Little Falls Community High School
Little Falls, Minnesota
Protesters are swarming the capitol city. They are flooding the entrances and lobbies of major government buildings. Thousands have set up makeshift camps. They will not leave until they get what they want. The president is dumbfounded. He wonders how things could have gotten to this point so quickly. His military advisors are prepared to sweep out the protesters with horses and tanks. The president orders the military to act. From that moment on, whether he knows it or not, his presidency is at an end. This is not the story of Hosni Mubarak, President of Egypt, in 2011; it is the story of Herbert Hoover, President of the United States, in 1932. Hoover had tried to battle the Great Depression with relief programs, but his programs weren't powerful enough to turn the economy around. The country didn't begin to recover until Hoover's successor, Franklin Roosevelt, spent billions of dollars on the New Deal. In times of economic downturn, laissez-faire is not an option. The government must be actively involved in job creation by spending money on programs to provide relief and employment for the unemployed. Franklin Roosevelt got America out of the Great Depression by doing so.
During his first 100 days as president, Roosevelt focused on immediate relief for Americans. First, he helped stabilize the collapsing banking system by passing the Emergency Banking Act. Insuring banks calmed the fears of the people ("the only thing we have to fear is fear itself!") and put an end to bank runs. As Former President of the Federal Reserve Bank of Minneapolis Gary Stern said in Achieving Economic Stability: Lessons From the Crash of 1929, maintaining integrity of the banking system is crucial to a steady economy. When the present economic crisis hit in late 2008, President Bush and President-elect Obama acted quickly to stabilize the banking industry. In December of 2008, Congress passed a bailout of major banks that was supported by both the outgoing and incoming president.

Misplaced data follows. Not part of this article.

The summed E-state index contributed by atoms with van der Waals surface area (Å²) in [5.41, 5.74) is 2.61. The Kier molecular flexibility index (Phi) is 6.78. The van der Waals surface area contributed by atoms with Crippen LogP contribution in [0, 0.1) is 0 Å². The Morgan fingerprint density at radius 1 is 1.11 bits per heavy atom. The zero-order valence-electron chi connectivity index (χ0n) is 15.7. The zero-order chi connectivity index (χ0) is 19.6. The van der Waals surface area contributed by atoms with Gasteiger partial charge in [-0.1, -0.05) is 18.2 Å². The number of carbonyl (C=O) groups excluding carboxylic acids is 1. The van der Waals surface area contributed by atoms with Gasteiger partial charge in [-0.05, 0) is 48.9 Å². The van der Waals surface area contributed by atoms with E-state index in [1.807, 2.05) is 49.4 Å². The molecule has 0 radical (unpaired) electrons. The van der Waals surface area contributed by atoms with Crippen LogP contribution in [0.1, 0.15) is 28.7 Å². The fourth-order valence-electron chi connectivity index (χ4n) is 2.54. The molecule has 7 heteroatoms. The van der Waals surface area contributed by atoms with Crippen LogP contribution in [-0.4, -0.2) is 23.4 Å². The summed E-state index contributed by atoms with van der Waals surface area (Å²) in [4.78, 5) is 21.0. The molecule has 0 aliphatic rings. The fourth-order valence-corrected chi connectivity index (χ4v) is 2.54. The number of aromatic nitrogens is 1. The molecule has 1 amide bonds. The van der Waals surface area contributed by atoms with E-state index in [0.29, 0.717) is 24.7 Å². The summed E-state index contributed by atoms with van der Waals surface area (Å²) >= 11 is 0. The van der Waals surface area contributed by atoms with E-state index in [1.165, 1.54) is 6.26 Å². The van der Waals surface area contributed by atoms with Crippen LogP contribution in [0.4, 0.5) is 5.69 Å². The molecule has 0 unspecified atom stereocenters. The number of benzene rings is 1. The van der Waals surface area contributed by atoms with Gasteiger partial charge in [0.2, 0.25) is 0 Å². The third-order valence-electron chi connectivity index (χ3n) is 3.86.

After stabilizing the banks, Roosevelt provided employment for 250,000 young men, putting them to work in reforestation, road construction, and other projects that benefited the nation. He introduced new programs every couple of weeks, all geared towards relief and employment. His deficit spending managed to make the GNP grow for the first time in years. Critics of Roosevelt argue that spending didn't work because the country had another recession in 1937, but the recession in 1937 actually proves the opposite. After record growth in 1936, Roosevelt became concerned with balancing the budget and cut costs. It was this slash in funding that caused the 1937 recession, not the earlier spending. If anything, Roosevelt didn't spend enough. America didn't make a full recovery until she pulled out all the stops and paid millions of dollars towards World War II. GDP nearly doubled between 1940 and 1945 while deficit spending went through the roof.